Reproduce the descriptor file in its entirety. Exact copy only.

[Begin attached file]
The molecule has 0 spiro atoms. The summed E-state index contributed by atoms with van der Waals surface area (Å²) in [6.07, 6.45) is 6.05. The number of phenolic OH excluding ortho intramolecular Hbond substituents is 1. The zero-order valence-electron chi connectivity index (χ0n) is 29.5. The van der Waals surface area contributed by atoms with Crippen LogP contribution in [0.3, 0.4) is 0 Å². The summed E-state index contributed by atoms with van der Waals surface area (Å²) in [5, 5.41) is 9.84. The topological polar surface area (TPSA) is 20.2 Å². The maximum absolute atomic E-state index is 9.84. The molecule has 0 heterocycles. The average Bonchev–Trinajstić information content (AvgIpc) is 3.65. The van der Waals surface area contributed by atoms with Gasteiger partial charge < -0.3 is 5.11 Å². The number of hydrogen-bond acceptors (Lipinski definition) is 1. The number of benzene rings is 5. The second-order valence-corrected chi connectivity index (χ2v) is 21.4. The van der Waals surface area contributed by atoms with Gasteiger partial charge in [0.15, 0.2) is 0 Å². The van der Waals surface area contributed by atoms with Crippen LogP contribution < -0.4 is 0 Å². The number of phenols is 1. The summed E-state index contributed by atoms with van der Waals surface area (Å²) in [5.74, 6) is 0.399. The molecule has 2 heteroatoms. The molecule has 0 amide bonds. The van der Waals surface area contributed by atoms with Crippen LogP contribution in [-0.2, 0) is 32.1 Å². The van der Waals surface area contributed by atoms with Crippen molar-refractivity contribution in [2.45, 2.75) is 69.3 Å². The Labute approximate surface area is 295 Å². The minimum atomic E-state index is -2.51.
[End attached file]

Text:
The molecule has 0 spiro atoms. The summed E-state index contributed by atoms with van der Waals surface area (Å²) in [6.07, 6.45) is 6.05. The number of phenolic OH excluding ortho intramolecular Hbond substituents is 1. The zero-order valence-electron chi connectivity index (χ0n) is 29.5. The van der Waals surface area contributed by atoms with Crippen LogP contribution in [0.3, 0.4) is 0 Å². The summed E-state index contributed by atoms with van der Waals surface area (Å²) in [5, 5.41) is 9.84. The topological polar surface area (TPSA) is 20.2 Å². The maximum absolute atomic E-state index is 9.84. The molecule has 0 heterocycles. The average Bonchev–Trinajstić information content (AvgIpc) is 3.65. The van der Waals surface area contributed by atoms with Gasteiger partial charge < -0.3 is 5.11 Å². The number of hydrogen-bond acceptors (Lipinski definition) is 1. The number of benzene rings is 5. The second-order valence-corrected chi connectivity index (χ2v) is 21.4. The van der Waals surface area contributed by atoms with Gasteiger partial charge in [0.15, 0.2) is 0 Å². The van der Waals surface area contributed by atoms with Crippen LogP contribution < -0.4 is 0 Å². The number of phenols is 1. The summed E-state index contributed by atoms with van der Waals surface area (Å²) in [5.74, 6) is 0.399. The molecule has 2 heteroatoms. The molecule has 0 amide bonds. The van der Waals surface area contributed by atoms with Crippen LogP contribution in [-0.2, 0) is 32.1 Å². The van der Waals surface area contributed by atoms with Crippen molar-refractivity contribution in [2.45, 2.75) is 69.3 Å². The Labute approximate surface area is 295 Å². The minimum atomic E-state index is -2.51.